New York

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From JFK International Airport - the AirTrain, which costs around $5, will take you to the city’s subway in under an hour. A further $2.25 fare and you’ve got the key to the city. There are also numerous taxis ($45 approx) and private shuttles ($13-$20 approx) if you don’t fancy taking public transport, and though it’s known as the city that never sleeps, there is an endless array of places to put your head down for the night, from five-star hotels to affordable inns.

From Newark Liberty Airport - whether you take AirTrain, drive yourself, rent a car, or ride with one of the numerous car and van services, Newark Liberty is conveniently located on the New Jersey Turnpike (Interstate 95). AirTrain Newark provides speedy access to New Jersey Transit trains into Newark, New York City and points south via Amtrak’s national rail network.

Manhattan

While all of New York City’s boroughs have a lot to offer, it is Manhattan that continues to draw the lion’s share of travellers… and for good reason. Manhattan is a tourist’s dream – from the neon tinted excitement of Time Square, to the picturesque tranquillity of Central Park, there’s something for everyone. Shoppers can head to Macy’s or Bloomingdales for high quality goods while diners can hit Midtown or the East Village for an incredible assortment of culinary delights.

Shopping & Entertainment 

For cutting edge fashion, the haute strip of Madison Avenue is where it’s at. Bursting with designers like Calvin Klein, Giorgio Armani and Jean-Paul Gaultier, this 15-block runway is every fashionista’s dream. If you like everything in one place, hit Fifth Avenue where you’ll find high-end department stores including Bergdorf’s and Bendel’s.

New York’s skyline is dominated by skyscrapers such as the Rockefeller Centre and the Empire State Building, both of which offer tremendous views of Manhattan, and you can’t go far without running into a top class gallery or museum – the Museum of Modern Art (MoMA) and the American Museum of Natural History being two of particular note. Of course, no trip to New York is complete without taking in a show on Broadway, although you can expect to pay around $100 for the privilege.

Sport

The Big Apple loves its sport as much as the next US major city. Home to the world-famous New Yankees and the Mets (Baseball), the Giants and the Jets (Football), and the Knicks (Basketball), partisan support at some of the most impressive stadiums in the world will make hairs stand on end. Irish fans will recall fond memories of one of New York’s sporting arenas in particular – Giant’s Stadium was the venue for Ireland’s historic victory over Italy at the 1994 FIFA World Cup. 

Budgeting

If you’re planning on visiting most of New York’s main attractions such as the Empire State Observatory or MoMA, you should consider purchasing a New York CityPASS. At approximately $90, the ticket pays for six key attractions, saving you almost 50% on normal prices as well as allowing you to skip the queues!

For the price conscious, here are our top five free attractions.

Five for free

  • Central Park 

    Situated in the heart of New York, Central Park is the perfect respite from the hustle and bustle of the city. Filled with free events, statues and stunning scenery, the park is also a people-watcher’s dream. The Loeb Boathouse offers the chance to row leisurely across the Park’s 22-acre lake (around $12 per hour) while the Central Park Zoo ($13-$18) gives the little ones a chance to see penguins and polar bears up close and personal.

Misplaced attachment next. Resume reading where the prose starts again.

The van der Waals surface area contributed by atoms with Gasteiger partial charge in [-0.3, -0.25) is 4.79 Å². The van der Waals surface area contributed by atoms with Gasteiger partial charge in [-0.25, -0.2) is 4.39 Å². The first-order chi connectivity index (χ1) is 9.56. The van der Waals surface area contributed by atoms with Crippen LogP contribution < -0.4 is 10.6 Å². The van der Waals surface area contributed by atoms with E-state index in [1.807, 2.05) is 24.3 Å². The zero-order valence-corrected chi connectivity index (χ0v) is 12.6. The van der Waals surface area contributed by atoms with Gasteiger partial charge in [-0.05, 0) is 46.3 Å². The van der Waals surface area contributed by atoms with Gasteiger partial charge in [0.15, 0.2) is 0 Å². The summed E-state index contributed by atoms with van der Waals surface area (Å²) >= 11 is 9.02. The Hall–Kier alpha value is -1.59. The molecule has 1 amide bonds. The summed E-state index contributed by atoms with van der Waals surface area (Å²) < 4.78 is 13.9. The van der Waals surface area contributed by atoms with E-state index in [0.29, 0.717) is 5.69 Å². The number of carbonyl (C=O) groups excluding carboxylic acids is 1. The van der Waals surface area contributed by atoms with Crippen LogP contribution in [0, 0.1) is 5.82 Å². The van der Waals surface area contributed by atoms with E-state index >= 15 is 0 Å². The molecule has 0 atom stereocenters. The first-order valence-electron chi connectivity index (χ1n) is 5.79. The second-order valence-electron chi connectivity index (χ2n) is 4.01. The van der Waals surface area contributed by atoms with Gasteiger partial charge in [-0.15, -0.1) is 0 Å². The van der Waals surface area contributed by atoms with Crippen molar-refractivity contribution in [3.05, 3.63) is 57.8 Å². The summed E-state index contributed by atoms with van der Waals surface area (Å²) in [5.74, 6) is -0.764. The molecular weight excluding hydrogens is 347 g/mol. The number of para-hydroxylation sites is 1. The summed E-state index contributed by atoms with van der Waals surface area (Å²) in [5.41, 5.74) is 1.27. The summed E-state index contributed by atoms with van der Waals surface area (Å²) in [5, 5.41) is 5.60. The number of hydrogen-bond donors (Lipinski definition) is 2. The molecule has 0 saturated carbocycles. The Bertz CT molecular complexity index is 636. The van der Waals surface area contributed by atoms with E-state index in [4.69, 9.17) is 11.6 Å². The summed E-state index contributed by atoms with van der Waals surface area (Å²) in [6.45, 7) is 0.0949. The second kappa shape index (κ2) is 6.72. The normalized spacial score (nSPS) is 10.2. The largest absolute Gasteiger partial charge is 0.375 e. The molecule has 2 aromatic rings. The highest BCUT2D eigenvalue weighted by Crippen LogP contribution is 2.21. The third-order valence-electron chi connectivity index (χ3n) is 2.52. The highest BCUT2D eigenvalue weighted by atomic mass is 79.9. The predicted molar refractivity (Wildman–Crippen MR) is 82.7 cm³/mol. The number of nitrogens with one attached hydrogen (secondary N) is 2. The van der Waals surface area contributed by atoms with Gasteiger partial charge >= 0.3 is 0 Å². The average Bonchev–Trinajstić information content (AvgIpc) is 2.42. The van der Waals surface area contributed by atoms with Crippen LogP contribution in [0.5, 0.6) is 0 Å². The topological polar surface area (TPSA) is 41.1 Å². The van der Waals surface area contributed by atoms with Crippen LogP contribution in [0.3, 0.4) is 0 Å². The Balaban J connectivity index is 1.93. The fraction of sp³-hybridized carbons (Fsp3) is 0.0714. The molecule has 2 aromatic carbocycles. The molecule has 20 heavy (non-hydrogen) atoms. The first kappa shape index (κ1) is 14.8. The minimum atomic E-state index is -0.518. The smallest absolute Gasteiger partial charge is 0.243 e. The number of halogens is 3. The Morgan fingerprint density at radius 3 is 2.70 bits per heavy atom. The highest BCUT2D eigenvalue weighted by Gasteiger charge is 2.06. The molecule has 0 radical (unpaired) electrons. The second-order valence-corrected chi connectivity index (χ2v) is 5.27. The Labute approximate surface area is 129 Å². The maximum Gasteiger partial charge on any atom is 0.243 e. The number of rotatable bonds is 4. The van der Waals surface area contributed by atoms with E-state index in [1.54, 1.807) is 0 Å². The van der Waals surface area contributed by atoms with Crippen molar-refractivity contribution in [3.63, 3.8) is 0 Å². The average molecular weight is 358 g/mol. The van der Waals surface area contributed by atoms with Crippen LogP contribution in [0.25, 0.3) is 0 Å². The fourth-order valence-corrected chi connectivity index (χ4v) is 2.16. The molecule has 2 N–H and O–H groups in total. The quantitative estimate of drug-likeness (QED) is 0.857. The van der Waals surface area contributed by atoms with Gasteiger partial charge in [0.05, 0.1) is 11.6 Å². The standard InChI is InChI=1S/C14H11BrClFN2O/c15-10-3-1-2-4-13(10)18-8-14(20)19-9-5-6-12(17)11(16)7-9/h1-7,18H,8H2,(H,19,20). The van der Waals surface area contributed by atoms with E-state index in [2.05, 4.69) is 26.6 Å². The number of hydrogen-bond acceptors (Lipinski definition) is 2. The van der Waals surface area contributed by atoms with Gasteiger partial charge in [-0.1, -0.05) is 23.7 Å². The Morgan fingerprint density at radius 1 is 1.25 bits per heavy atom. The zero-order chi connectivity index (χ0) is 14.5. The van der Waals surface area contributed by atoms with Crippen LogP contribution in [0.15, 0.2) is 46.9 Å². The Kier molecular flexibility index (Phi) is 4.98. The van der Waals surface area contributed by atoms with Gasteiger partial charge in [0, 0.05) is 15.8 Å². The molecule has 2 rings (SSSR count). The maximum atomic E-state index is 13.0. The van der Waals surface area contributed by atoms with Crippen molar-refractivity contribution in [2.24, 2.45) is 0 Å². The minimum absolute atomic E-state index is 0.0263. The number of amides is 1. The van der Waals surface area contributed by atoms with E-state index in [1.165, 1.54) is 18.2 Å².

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  • Staten Island Ferry

    Ferry tours to see the Statue of Liberty start at around $12. But the Staten Island Ferry, originally intended for commuters, offers a good view of Lady Liberty, and is 100% free. After making the journey to Staten, most tourists simply hop back on to get back to Manhattan, but why not check out Staten’s 9/11 memorial or its wonderful Chinese Scholar Gardens while you’re there.

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  • Grand Central Partnership Walking Tours

    Discover the architecture and social history of the Grand Central neighbourhood through the eyes of two urban historians. Participants on the award-winning 90-minute tour will discover the secrets of the Whispering Gallery in Grand Central Terminal, gaze upon the hubcaps of the Chrysler Building and learn why Pershing Square isn’t really square.

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  • Governors Island

    Not only is the ferry to Governors Island free, so is admission to its splendid 172-acre grounds. With a 2.2-mile bike path, mini golf and a picnic area, it’s perfect for a sunny day trip as long as you visit on a weekend from May to September when the park opens its gates to the public. For the history buff, there are military sites such as Admiral’s House, while those who like a fright can get their kicks at a ‘ghost town’ of sorts at Nolan Park

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  • The Brooklyn Bridge

    When it was built in 1883, the 271ft tall bridge connecting Brooklyn and Manhattan became the city’s first, and the world’s largest, suspension bridge. To this day people still flock to take the mile-long stroll across the Great East River, underneath the structure’s imposing gothic arches. Walt Whitman described the walk as “the best, most effective medicine my soul has yet partaken.”

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